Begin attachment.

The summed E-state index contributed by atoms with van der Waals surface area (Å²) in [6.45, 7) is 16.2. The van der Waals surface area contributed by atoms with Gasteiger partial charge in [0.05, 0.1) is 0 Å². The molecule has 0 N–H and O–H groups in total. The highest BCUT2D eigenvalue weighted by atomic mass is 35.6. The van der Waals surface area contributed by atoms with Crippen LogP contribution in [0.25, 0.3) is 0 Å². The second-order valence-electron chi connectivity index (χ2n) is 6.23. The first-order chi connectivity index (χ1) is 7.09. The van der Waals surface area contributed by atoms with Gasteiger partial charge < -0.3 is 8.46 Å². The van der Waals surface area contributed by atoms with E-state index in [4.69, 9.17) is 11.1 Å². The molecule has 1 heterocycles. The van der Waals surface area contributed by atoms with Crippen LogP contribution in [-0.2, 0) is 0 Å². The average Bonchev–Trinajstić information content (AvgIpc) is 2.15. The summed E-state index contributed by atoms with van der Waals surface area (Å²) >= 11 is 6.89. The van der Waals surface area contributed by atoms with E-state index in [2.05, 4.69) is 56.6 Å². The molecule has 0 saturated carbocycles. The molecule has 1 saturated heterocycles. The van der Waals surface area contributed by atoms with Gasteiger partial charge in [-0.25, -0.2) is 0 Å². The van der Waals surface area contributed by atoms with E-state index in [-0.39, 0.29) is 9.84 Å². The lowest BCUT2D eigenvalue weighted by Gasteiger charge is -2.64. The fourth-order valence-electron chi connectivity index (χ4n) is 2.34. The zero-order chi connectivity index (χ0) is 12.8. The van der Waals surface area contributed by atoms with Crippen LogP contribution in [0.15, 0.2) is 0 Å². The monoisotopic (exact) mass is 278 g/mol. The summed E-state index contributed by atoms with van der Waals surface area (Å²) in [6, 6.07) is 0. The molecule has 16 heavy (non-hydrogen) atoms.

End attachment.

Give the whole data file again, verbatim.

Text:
The summed E-state index contributed by atoms with van der Waals surface area (Å²) in [6.45, 7) is 16.2. The van der Waals surface area contributed by atoms with Gasteiger partial charge in [0.05, 0.1) is 0 Å². The molecule has 0 N–H and O–H groups in total. The highest BCUT2D eigenvalue weighted by atomic mass is 35.6. The van der Waals surface area contributed by atoms with Crippen LogP contribution in [0.25, 0.3) is 0 Å². The second-order valence-electron chi connectivity index (χ2n) is 6.23. The first-order chi connectivity index (χ1) is 7.09. The van der Waals surface area contributed by atoms with Gasteiger partial charge < -0.3 is 8.46 Å². The van der Waals surface area contributed by atoms with E-state index in [4.69, 9.17) is 11.1 Å². The molecule has 1 heterocycles. The van der Waals surface area contributed by atoms with Crippen LogP contribution in [-0.2, 0) is 0 Å². The average Bonchev–Trinajstić information content (AvgIpc) is 2.15. The summed E-state index contributed by atoms with van der Waals surface area (Å²) >= 11 is 6.89. The van der Waals surface area contributed by atoms with E-state index in [2.05, 4.69) is 56.6 Å². The molecule has 0 saturated carbocycles. The molecule has 1 saturated heterocycles. The van der Waals surface area contributed by atoms with Gasteiger partial charge in [-0.25, -0.2) is 0 Å². The van der Waals surface area contributed by atoms with E-state index in [-0.39, 0.29) is 9.84 Å². The lowest BCUT2D eigenvalue weighted by Gasteiger charge is -2.64. The fourth-order valence-electron chi connectivity index (χ4n) is 2.34. The zero-order chi connectivity index (χ0) is 12.8. The van der Waals surface area contributed by atoms with Crippen LogP contribution in [0.15, 0.2) is 0 Å². The monoisotopic (exact) mass is 278 g/mol. The summed E-state index contributed by atoms with van der Waals surface area (Å²) in [6, 6.07) is 0. The molecule has 16 heavy (non-hydrogen) atoms.